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When I went to college in the forties, I could not have imagined questioning the teacher, the syllabus, or the texts we were given to read. I was at Hunter College, in those days still a women's college with a high percentage of women faculty, even a few women administrators. None of these persons, however, seemed concerned about the fact that the entire curriculum taught women that their education would carry them into domesticity and/or jobs in school teaching, social work, the library, or, if they were exceptional, on a women's college campus. The message of the curriculum was, in short: men achieve and work; women love and marry. The twin message of love and marriage, I should add, was present in sociology and literature: elsewhere, women were almost entirely absent, except for the traditional nudes painted by scores of male artists one viewed in art history.
In a period of few jobs, low morale, and powerlessness, teachers of English and modern languages—at all levels from elementary through graduate school—need to reexamine the value of their work. Central to understanding the crisis of the profession is the historical separation of the study of literature from the teaching of literacy. The separation rationalizes the profession's hierarchy and defines its practice in the classroom. Thus literature becomes a luxury and the teaching of skills empty of literary power. That our curriculum needs revision follows quite naturally, moreover, from the knowledge that more than 70% of our undergraduate majors are women and from the evidence that the curriculum from elementary school on is male-biased and thus distinctly harmful to at least half the population. Whether we choose to renew our responsibility for teaching meaningful literacy, or to work cooperatively as literature teachers within interdisciplinary programs, we will also need to reevaluate and change the canon of literary study, especially to include those who have been traditionally bypassed: women, minorities of both sexes, and working-class people. For all these, literature and literacy can provide courage and skills necessary for survival and growth.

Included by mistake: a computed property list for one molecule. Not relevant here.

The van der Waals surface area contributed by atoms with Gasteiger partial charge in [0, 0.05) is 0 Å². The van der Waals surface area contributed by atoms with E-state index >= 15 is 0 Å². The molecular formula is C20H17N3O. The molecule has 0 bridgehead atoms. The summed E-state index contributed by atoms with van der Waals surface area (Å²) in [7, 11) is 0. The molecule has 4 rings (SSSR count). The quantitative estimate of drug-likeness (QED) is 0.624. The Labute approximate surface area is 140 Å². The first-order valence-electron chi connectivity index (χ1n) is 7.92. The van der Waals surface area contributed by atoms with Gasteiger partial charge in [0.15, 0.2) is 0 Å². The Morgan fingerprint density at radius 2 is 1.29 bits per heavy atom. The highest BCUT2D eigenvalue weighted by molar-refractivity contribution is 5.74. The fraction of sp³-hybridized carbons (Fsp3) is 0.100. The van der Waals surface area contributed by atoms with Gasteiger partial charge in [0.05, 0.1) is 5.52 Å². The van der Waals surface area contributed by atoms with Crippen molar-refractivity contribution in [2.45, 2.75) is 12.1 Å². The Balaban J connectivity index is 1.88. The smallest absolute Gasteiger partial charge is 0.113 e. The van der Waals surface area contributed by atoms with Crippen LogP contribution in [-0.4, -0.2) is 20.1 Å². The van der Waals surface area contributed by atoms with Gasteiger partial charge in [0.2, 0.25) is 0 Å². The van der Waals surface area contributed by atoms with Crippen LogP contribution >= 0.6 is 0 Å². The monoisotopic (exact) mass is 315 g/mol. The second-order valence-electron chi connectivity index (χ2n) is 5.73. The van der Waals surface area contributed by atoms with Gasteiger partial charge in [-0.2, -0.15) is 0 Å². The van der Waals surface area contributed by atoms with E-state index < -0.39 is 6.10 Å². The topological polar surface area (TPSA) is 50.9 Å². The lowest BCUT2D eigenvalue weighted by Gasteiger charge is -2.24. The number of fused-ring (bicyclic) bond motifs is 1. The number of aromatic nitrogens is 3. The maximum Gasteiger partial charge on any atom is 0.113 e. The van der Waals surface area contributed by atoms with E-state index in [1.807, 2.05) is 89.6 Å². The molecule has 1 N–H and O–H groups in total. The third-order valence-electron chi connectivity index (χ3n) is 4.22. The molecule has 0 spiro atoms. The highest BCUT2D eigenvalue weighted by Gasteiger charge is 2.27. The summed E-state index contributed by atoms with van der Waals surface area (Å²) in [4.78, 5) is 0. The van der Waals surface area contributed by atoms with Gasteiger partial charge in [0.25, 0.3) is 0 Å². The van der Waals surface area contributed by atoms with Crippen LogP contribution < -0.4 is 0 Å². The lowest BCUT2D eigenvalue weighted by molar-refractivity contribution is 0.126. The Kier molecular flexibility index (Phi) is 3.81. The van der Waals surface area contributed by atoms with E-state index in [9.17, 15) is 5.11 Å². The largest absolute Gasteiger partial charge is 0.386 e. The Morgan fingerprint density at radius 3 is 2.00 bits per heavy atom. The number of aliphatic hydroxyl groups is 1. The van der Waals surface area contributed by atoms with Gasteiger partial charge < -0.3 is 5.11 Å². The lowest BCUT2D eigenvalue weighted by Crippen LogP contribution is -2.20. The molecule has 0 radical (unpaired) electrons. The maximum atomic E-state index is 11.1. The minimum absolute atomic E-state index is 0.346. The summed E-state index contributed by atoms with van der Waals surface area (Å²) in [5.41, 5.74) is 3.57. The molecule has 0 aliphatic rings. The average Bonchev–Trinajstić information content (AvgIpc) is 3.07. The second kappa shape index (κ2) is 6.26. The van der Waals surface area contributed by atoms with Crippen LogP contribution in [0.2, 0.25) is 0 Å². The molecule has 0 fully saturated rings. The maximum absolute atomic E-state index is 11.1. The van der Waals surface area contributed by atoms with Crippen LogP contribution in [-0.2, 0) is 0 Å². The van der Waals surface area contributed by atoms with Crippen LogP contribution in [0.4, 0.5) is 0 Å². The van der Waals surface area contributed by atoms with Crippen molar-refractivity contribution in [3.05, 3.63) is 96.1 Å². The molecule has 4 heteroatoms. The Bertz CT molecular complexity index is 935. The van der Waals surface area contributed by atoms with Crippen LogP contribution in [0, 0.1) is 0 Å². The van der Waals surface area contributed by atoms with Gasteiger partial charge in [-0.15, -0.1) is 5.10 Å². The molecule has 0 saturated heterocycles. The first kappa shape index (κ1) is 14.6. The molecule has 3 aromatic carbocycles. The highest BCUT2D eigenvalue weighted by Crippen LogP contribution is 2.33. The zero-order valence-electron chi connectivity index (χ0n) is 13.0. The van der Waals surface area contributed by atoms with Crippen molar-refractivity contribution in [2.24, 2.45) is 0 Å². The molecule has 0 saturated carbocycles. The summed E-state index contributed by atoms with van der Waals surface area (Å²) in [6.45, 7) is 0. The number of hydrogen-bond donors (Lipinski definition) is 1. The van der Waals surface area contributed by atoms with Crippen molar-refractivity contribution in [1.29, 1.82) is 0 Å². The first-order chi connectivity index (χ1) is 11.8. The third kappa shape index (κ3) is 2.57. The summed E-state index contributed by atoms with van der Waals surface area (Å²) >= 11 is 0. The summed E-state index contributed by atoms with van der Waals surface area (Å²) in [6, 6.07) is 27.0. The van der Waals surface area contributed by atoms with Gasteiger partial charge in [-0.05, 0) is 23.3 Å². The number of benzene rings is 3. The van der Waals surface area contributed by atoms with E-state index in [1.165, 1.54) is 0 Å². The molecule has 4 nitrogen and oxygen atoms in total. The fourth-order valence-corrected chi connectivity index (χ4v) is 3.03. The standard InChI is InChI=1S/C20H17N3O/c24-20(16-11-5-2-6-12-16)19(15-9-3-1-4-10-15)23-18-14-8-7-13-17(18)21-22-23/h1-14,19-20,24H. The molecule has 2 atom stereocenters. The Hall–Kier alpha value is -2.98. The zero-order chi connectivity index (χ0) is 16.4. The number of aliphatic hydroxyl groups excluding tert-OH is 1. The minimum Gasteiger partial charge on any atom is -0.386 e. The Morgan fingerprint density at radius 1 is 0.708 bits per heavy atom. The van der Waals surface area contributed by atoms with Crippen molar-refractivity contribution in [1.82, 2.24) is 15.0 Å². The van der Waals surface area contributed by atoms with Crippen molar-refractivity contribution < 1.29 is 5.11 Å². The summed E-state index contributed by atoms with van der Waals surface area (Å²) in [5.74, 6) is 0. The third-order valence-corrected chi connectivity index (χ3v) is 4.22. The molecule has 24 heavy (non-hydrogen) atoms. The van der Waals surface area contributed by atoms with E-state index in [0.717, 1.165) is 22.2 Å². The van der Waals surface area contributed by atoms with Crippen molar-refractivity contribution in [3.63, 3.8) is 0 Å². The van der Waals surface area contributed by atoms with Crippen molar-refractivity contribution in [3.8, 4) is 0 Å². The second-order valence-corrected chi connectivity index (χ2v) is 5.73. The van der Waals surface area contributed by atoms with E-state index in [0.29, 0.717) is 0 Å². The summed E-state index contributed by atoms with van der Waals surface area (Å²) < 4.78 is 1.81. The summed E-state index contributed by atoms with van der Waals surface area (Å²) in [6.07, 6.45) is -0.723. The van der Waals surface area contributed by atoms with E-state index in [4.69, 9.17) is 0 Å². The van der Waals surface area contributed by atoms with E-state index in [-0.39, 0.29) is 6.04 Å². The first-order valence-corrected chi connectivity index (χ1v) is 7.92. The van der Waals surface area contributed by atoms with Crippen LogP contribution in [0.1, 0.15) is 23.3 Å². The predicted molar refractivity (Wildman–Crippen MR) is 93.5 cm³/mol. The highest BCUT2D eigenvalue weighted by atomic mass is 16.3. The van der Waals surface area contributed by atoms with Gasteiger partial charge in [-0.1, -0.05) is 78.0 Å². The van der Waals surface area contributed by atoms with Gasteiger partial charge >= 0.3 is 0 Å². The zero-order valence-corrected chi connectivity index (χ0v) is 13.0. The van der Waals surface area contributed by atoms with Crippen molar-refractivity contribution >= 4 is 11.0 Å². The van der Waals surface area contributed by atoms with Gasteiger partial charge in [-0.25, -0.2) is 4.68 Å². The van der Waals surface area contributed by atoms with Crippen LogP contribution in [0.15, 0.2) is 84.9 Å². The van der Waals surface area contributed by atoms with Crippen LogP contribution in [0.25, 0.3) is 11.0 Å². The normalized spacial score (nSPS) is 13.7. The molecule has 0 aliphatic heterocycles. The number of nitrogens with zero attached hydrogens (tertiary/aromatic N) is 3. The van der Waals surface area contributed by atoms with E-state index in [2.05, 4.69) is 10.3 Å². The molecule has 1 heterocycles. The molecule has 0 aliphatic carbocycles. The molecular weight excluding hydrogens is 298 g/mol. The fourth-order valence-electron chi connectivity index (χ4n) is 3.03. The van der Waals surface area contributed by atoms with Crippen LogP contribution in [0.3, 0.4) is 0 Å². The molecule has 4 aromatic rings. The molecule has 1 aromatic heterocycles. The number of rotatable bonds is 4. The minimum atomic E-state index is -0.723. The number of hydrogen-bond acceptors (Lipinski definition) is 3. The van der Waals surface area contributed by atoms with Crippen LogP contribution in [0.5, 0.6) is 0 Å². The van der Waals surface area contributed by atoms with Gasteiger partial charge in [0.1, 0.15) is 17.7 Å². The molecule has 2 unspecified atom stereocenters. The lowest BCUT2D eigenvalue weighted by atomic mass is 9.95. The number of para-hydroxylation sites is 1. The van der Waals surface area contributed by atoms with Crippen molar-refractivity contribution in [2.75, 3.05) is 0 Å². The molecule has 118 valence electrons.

In the spring and summer of 1970 the Commission on the Status of Women of the Modern Language Association conducted a comprehensive, nationwide survey on the position of women in English and modern foreign language departments. We collected information on types of appointments, ranks, teaching patterns, and salary levels of men and women faculty members and the proportion of women among graduate enrollments and recent degrees awarded. In addition, the Commission asked for information about nepotism regulations and practices of departments in the Association. This report presents some results of the survey.
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